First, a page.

Melodramatic ‘Tosca’ Lights Up Florentine Opera
Is it still Puccini’s ‘shabby little shocker’?
The irony behind the early censure of Tosca (1900) as a “shabby little shocker,” unworthy of Puccini’s talents in the eyes of the then musical sophisticates, is that its current overwhelming popularity does not entirely discredit those initial criticisms. Based upon a trashy 1887 melodrama written by Victorien Sardou as a vehicle for the flamboyant, equally overripe Sarah Bernhardt, such critical reactions now seem obtusely unaware of Puccini’s startlingly progressive originality. Tosca revitalized and added a more realistic dimension to the old opera medium.
Opera lovers long begged the point that Sardou’s lurid melodrama is justified only by Puccini’s music. In truth, the composer had his hands full with overblown source material that contained an attempted rape, political bargaining for sexual favors, a brutal stabbing, an offstage torture sequence, a double cross, a mock execution and religious mockery.
Yet Puccini relished the task, untroubled by Sardou’s verbose, redundant dramatics, paring the unwieldy vehicle into an intoxicating combination of romantic musical drama that overreached even his own usual sentimental treatment of conventional Italian verismo. He envisioned something more daring: an expansion of dramatic lyricism into a more complex psychological tapestry that combined his own unparalleled gifts for melodic invention with a more realistic context incorporating the gritty, the vulgar and the sadistic into an airtight construct in which the music enhances rather than overwhelms the plot.
Today many prefer Tosca to the composer’s more sentimental works. Yet, there is no lack of melody. A recent reviewer described the music as “both refined and brutal—late romantic opulence pinned to raw action.” It includes three world-famous arias that have become concert staples, a beautiful love duet and a touch of political intrigue. While the music drives the story line, it doesn’t detract from the shocking fascination of the onstage violence.
The first act begins and closes with the brilliant Scarpia motif, overbearingly ominous with his soon to be evil dominance. The first act finale enlarges and distorts that motif, the score becoming a riveting musical masterpiece centering the drama around Scarpia’s sexual obsession. The first act love duet and the famous tenor aria “Recondita armonia” flesh out the lovers’ passion, but it’s Puccini’s magnificent first act Scarpia motif that dominates and overwhelms the religious Te Deum as he vows to defy God to possess Tosca. Scarpia’s music remains the wellspring of the opera throughout; he never gets the “pretty” music.
Anticipation for the second act always tends to
mesmerize audiences with its promise of impending violence, no matter how often
one has seen the opera. The wizardry of Puccini’s score is the eerie reticence
with which he anticipates the ensuing tension without revealing the terrors to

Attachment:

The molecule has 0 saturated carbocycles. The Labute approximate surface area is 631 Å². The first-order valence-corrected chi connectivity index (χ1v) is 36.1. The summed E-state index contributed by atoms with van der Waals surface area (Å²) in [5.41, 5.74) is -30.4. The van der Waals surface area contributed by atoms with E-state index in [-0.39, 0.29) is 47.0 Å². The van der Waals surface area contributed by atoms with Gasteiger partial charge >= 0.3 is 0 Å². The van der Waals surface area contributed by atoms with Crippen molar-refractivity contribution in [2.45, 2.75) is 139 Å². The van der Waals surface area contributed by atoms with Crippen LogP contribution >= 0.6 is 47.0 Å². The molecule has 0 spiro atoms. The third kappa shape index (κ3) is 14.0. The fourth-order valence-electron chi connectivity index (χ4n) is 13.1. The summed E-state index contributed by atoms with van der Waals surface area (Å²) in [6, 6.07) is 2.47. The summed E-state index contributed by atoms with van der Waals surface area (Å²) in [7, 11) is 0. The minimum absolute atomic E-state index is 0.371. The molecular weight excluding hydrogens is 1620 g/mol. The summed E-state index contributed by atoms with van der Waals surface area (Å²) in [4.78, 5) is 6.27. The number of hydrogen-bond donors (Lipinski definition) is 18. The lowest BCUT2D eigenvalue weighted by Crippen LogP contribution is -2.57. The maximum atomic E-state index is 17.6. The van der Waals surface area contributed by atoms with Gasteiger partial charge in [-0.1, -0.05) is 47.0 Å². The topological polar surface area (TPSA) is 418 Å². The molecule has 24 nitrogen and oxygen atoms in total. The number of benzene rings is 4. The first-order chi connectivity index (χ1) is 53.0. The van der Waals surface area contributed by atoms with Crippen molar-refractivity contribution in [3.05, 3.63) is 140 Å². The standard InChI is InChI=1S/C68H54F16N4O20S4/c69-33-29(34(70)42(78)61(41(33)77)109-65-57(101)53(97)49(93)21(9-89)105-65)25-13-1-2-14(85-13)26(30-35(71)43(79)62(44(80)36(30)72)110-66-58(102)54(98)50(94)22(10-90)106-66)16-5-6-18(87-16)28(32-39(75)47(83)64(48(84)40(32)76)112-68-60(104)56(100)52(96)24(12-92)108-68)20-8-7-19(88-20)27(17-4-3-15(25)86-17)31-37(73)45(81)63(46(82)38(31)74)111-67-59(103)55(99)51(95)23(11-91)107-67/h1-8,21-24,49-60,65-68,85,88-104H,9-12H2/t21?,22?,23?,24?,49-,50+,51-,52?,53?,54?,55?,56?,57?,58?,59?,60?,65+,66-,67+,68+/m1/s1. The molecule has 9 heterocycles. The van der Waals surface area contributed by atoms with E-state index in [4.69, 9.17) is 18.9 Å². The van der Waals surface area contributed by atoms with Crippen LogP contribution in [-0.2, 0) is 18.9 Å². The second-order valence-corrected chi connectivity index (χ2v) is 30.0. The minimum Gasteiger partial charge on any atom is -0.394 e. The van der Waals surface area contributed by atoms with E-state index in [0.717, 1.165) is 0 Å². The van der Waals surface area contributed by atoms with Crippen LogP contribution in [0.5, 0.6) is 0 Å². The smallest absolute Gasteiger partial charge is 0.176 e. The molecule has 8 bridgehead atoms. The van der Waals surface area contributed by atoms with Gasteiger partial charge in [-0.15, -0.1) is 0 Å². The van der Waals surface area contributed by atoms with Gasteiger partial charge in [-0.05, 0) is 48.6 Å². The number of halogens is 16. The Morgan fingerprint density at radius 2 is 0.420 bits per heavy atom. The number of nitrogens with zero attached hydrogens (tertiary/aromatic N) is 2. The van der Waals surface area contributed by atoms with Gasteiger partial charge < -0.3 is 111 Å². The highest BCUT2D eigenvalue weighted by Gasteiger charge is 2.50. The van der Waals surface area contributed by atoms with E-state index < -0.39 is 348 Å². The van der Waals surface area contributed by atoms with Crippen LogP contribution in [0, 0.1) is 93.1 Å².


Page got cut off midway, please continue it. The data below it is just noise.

come. Will Tosca agree to sex in exchange for her lover’s life, while he is
being tortured offstage? Will she fend off Scarpia’s groping? Will she strike
Not given to writing music for tenor torture scenes, Puccini concentrates on Tosca’s growing anguish as she realizes what she is up against while her lover suffers agonies offstage. The rising chromatic beat is awesome to hear as the music begins to heighten Tosca’s hopeless entrapment. In a recent James Bond movie, the inevitable chase scene takes place during an over-amplified version of this same Scarpia-Tosca scene. Even the renowned John Williams, no shabby composer himself, cannot match the fatalistic depths of Puccini’s far more profound score written a century earlier.
Perhaps the most magnificent moment in the second act is Tosca’s realization the she must kill Scarpia. An unsettling, ominous motif, arresting in its haunting beauty, accompanies her discovery of the knife. She must take a human life and is a devout Catholic. Will God forgive? Puccini’s indescribably awesome scoring captures not the horror but the solemn inevitability of her decision. She will place candles around the body after the deed is done, but her horror is beyond music. She speaks rather than sings her departure.
With Scarpia gone, the last act loses some of its thunder, despite the great tenor aria “E lucevan le stelle,” but the execution scene is hauntingly dissonant. When Tosca leaps to her death, her last words are of Scarpia’s final betrayal. Fate has linked them. The drama has come full circle.
The Florentine Opera’s forthcoming production of Tosca (Nov. 20-22 at the Marcus Center) promises to be a winner on all counts. Florentine General Director Bill Florescu emphasizes that this production will highlight more subtle settings and special lighting effects to focus on the psychology behind the characters’ personas, giving greater impact to their more melodramatic motivations.
Heading a seasoned cast is Cynthia Lawrence, who has previously sung the role of Tosca with tenor Renzo Zulian, also appearing in the Milwaukee production as Cavaradossi. Lawrence is a Metropolitan Opera veteran, having sung with Pavarotti, no less, and brings a wealth of Puccini experience to this role. Zulian, noted for his stentorian High Cs, has sung Aida previously with the Florentine Opera. Baritone Todd Thomas is new to Milwaukee but has performed the villainous Scarpia to great reviews with the New York City Opera. It should be a great trio.